What’s more important: tradition or desire? Families are entering this exact debate when it comes to naming babies. The kicker? Grandparents are offering obscene bribes in order to have a say in their grandchildren’s names.
Like $10,000, according to an instance from 2015 when a Chicago dad’s parents offered that much money in order to continue a family name.
The offers just go up from there. Ownership of family businesses gets thrown in and in-laws are paying for dream weddings in order to have their voices heard when it comes to naming their heirs.
Granted, us millennials are coming up with some wacky baby names these days. Names like Nova, Paisley and Levi made the top 50 most popular baby names this year, so I can see how grandparents are cringing when it’s their kids’ turn to name a human child.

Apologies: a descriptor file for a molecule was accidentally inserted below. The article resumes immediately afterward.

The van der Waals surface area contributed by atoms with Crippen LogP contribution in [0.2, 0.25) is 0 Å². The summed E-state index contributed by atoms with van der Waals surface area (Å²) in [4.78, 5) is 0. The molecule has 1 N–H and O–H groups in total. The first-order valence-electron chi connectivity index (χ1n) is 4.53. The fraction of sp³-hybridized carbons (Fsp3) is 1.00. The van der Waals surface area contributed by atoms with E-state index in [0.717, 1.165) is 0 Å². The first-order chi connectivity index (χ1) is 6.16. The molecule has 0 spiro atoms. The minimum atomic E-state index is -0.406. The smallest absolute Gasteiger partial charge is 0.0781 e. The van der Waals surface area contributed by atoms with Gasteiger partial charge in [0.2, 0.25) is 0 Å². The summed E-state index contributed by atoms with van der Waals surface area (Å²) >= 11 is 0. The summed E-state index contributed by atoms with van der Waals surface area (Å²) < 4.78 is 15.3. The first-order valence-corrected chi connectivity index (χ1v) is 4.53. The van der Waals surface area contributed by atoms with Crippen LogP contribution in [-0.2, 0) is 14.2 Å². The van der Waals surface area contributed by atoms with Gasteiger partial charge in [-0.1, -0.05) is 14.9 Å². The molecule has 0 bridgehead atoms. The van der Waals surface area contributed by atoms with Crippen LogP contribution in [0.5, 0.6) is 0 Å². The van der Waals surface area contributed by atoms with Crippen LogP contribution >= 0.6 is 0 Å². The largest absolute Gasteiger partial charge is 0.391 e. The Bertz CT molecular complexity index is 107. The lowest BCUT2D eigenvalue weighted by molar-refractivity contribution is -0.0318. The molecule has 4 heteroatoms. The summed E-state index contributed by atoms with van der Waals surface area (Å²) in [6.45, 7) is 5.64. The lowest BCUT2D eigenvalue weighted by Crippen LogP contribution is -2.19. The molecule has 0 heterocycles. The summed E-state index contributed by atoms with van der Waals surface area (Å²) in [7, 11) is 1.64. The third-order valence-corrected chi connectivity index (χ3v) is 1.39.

The compromise seems to be using family names as middle names, or putting one thing on a birth certificate and using something completely different as the kid grows up.
Is there a price on having a monopoly over your child’s name? When things like non-paid maternity leave and ever-increasing tuition for four-year colleges come into play, there just might be. One New Yorker’s mother talked about paying for her grandchild’s education if they could carry a name from her side of the family.
“If I really believed I could have gotten her to pay for college, it really seems foolish of me not to put my discomfort aside,” the mom-to-be told the New York Times. “I would probably always resent that person, but to be able to take care of that anxiety, that would be nice.”
From someone in thousands of dollars of student debt, take it from me -- that’s definitely worth something.